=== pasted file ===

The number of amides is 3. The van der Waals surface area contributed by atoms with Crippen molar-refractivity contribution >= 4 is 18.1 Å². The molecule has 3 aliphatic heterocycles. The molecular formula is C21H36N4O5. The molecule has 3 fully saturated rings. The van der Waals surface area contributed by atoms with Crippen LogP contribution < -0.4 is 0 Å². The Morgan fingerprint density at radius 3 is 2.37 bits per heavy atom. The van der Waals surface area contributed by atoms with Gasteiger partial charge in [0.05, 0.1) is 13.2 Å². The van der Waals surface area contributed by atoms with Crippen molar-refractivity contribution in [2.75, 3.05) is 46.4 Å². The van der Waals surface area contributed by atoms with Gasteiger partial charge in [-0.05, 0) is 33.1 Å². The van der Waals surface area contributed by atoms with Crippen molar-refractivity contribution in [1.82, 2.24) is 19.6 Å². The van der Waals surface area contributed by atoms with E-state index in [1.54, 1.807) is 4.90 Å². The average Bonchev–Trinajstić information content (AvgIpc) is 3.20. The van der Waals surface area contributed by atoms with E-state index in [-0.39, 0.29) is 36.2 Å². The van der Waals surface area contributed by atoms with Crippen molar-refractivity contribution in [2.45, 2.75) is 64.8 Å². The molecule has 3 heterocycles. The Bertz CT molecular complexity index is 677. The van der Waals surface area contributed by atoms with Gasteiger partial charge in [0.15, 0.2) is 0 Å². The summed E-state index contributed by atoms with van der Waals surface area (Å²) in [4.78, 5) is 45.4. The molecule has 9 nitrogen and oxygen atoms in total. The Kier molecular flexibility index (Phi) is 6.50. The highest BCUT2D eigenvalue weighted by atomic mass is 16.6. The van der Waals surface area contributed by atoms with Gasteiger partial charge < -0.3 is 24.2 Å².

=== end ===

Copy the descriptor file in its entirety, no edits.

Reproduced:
The number of amides is 3. The van der Waals surface area contributed by atoms with Crippen molar-refractivity contribution >= 4 is 18.1 Å². The molecule has 3 aliphatic heterocycles. The molecular formula is C21H36N4O5. The molecule has 3 fully saturated rings. The van der Waals surface area contributed by atoms with Crippen LogP contribution < -0.4 is 0 Å². The Morgan fingerprint density at radius 3 is 2.37 bits per heavy atom. The van der Waals surface area contributed by atoms with Gasteiger partial charge in [0.05, 0.1) is 13.2 Å². The van der Waals surface area contributed by atoms with Crippen molar-refractivity contribution in [2.75, 3.05) is 46.4 Å². The van der Waals surface area contributed by atoms with Gasteiger partial charge in [-0.05, 0) is 33.1 Å². The van der Waals surface area contributed by atoms with Crippen molar-refractivity contribution in [1.82, 2.24) is 19.6 Å². The van der Waals surface area contributed by atoms with E-state index in [1.54, 1.807) is 4.90 Å². The average Bonchev–Trinajstić information content (AvgIpc) is 3.20. The van der Waals surface area contributed by atoms with E-state index in [-0.39, 0.29) is 36.2 Å². The van der Waals surface area contributed by atoms with Crippen molar-refractivity contribution in [2.45, 2.75) is 64.8 Å². The molecule has 3 heterocycles. The Bertz CT molecular complexity index is 677. The van der Waals surface area contributed by atoms with Gasteiger partial charge in [0.15, 0.2) is 0 Å². The summed E-state index contributed by atoms with van der Waals surface area (Å²) in [4.78, 5) is 45.4. The molecule has 9 nitrogen and oxygen atoms in total. The Kier molecular flexibility index (Phi) is 6.50. The highest BCUT2D eigenvalue weighted by atomic mass is 16.6. The van der Waals surface area contributed by atoms with Gasteiger partial charge < -0.3 is 24.2 Å².